webcast resource

Debate: Do sleep deprivation and stress bring on seizures? NO

Counseling patients with epilepsy

May 09, 2014 | Length: 13:20 min


Congress:The 8th World Congress on Controversies in Neurology
Presenter:I. Blatt

Some patients with epilepsy hold the belief that their seizures are brought on by sleep deprivation and or stress.
Studies which showed that sleep deprivation increased the detection rate of interictal epileptiform discharges (IEDs) on the EEG did not demonstrate an increase in the recording of seizures on sleep-deprived EEGs. A study comparing activation of IEDs on a sleep EEG with and without sleep deprivation found no difference, meaning that the recording of sleep, and not sleep deprivation, was responsible for the increased yield in detecting IEDs.
In a prospective study of 46 subjects with epilepsy stressful events increased the likelihood of seizures in 5 and decreased the likelihood of seizures in 2 subjects.
Another study investigated the prevalence and nature of self-perceived seizure precipitants in 200 patients with epilepsy, and found a clear relation to psychologic factors, including higher anxiety levels, and also to "health locus of control". This was found for both sleep deprivation and stress as seizure precipitants.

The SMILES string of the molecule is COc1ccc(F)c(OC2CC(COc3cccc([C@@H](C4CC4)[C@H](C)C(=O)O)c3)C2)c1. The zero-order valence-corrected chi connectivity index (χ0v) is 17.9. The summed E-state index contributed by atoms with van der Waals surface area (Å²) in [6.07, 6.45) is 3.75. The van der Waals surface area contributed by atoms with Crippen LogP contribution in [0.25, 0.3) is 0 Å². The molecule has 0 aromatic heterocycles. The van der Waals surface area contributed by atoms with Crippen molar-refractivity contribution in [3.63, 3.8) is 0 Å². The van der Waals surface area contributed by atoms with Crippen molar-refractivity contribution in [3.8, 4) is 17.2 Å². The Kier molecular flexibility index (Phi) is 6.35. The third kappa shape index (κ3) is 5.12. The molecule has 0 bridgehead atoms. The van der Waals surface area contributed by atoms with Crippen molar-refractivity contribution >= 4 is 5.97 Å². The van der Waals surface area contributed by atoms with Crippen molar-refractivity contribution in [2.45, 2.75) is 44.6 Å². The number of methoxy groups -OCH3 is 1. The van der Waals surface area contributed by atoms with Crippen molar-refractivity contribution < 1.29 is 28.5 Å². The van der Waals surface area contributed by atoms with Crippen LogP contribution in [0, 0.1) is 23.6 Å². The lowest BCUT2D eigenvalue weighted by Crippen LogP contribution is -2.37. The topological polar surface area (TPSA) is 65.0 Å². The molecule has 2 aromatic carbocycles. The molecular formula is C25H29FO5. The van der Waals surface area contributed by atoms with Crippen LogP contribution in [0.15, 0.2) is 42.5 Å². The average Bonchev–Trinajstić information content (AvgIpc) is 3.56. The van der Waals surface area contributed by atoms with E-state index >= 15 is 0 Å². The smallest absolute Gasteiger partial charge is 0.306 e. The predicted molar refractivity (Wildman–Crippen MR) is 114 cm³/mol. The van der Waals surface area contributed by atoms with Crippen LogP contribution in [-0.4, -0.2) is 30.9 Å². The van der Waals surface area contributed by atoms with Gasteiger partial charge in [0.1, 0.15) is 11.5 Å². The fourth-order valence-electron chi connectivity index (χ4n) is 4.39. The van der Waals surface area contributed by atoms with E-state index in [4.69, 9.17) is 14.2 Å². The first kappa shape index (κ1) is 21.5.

A substantial part of the burden of epilepsy stems from the fact that seizures are unpredictable, and occur without warning when least expected. Patients desperately try to find a cause for every individual seizure, seeking false reassurance that seizures may be prevented if only they avoid certain triggers, especially sleep deprivation and stress. Unfortunately, in most cases this does not hold true.
In a study of 84 refractory partial epilepsy patients undergoing inpatient monitoring, patients
were assigned to either sleep deprivation every other night or to normal sleep. Seizure counts
did not differ significantly between the sleep-deprived and normal sleep groups
A retrospective study examined seizure frequency during the 1991 Gulf War, when Israelis
were under stress from the threat of Scud missile attacks; increased seizure frequency
occurred in only 8% of 100 patients with epilepsy, leading to the conclusion that
epilepsy control was only weakly affected by an acute external emotional stress factor.

Category: Neurology; Epilepsy;